One of the most popular theories is that they are named after Frederick Augustus Hervey (pronounced Harvey, 1730–1803), the 4th Earl Bristol, who became Bishop of Derry, Ireland’s richest episcopal see. He was a worldly cleric from a family of scarlet women and outspoken and eccentric men of whom it was said, “There are men, women and Herveys”. A larger than life character, he embraced materialism and used his well paid position to dash about Europe collecting paintings and antiquities to fill the mansions he was building for himself. These were Downhill and Ballyscullion in Derry, neither of which survives, and Ickworth in Suffolk, which he built after inheriting the estate and lodge, along with his title, from his older brother at the age of forty-four. The Earl-Bishop spent little time in Derry and hardly any time in Suffolk but he managed to build and furnish these sumptuous homes. In his own parish he is remembered for putting spires on churches, building roads, draining bogs and supporting the Volunteers. In Suffolk, the house he built is on the tourist map.

Details of the Rotunda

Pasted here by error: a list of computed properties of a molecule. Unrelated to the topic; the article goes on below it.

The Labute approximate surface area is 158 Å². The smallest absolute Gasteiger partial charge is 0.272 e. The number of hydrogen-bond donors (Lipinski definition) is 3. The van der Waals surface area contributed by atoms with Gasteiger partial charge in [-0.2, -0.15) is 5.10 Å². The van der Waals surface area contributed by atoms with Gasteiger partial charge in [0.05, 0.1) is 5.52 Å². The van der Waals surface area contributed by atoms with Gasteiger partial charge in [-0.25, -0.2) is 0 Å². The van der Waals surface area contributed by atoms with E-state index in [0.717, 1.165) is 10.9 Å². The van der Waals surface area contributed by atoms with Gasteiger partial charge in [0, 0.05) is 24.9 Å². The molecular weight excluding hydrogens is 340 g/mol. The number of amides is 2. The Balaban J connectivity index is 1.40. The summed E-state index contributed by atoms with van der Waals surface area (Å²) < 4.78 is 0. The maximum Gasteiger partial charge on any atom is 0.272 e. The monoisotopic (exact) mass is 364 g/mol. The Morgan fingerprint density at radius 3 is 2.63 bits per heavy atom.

Centred on a grand neo-classical rotunda designed to exhibit the continual consignments of art that Bristol dispatched from Europe, Ickworth today is a major attraction. Handsomely furnished, it has a number of family portraits, including several of the Earl-Bishop. One by Hugh Douglas Hamilton, painted when Bristol was sixty, shows a fresh-faced cleric with a high forehead and pale hair reaching the collar of his black tunic of office. He is seated in a fashionably romantic arbour overlooking the city of Rome. The house and gardens are run by the National Trust, to whom it was given by the 6th Marquess of Bristol in 1956. Part of it was opened as a 27-bedroom hotel in 2002, three years after the death of the 7th Marquess who had squandered much of what remained of the family fortune on drugs. The title subsequently passed to twenty-year-old Frederick William Augustus Hervey, who was studying architecture at Edinburgh University. Lady Victoria and Lady Isabelle Hervey, “It” Girl and Playboy bunny, are the 8th Marquess’s sisters.The Earl-Bishop spent a total of twenty years on the Continent, including the last eleven of his life. Restless, and always in search of new company and stimulating conversation, he was often on horseback, galloping towards the hospitality of a friend or acquaintance. Inns were chosen with care; he insisted on the best rooms and demanded top quality food and service. Sometimes his entourage included his own cook, and on at least one occasion two. Nothing could better recommend an inn or hostelry than to have it known that Lord Bristol had stayed there. Sometimes he travelled with a large party, particularly in the later years when he became bored with his travelling companion, his chaplain the Rev Trefusis Lovell. One witness noted: “With a rather numerous retinue he travelled by short stages, but his horses in this sort of caravan were wretched jades and his carriage resembled the cart of a quack-doctor. His cook, who always went in advance, prepared his lodgings. The Bishop used to say gaily, ‘I arrive provided with the appetite of a curé, but I find the dinner of a bishop.’”In a 1924 biography William Shakespeare Childe-Pemberton wrote, “So widely famed was the Bishop as a traveller, and so great his reputation as a connoisseur of all good things, that Lord Bristol’s Hotel – he was latterly known everywhere on the Continent as Lord Bristol – came to be the best known and regarded in every city or town where he sojourned and was thus the precursor of the Hotels Bristol to be found all over Europe.”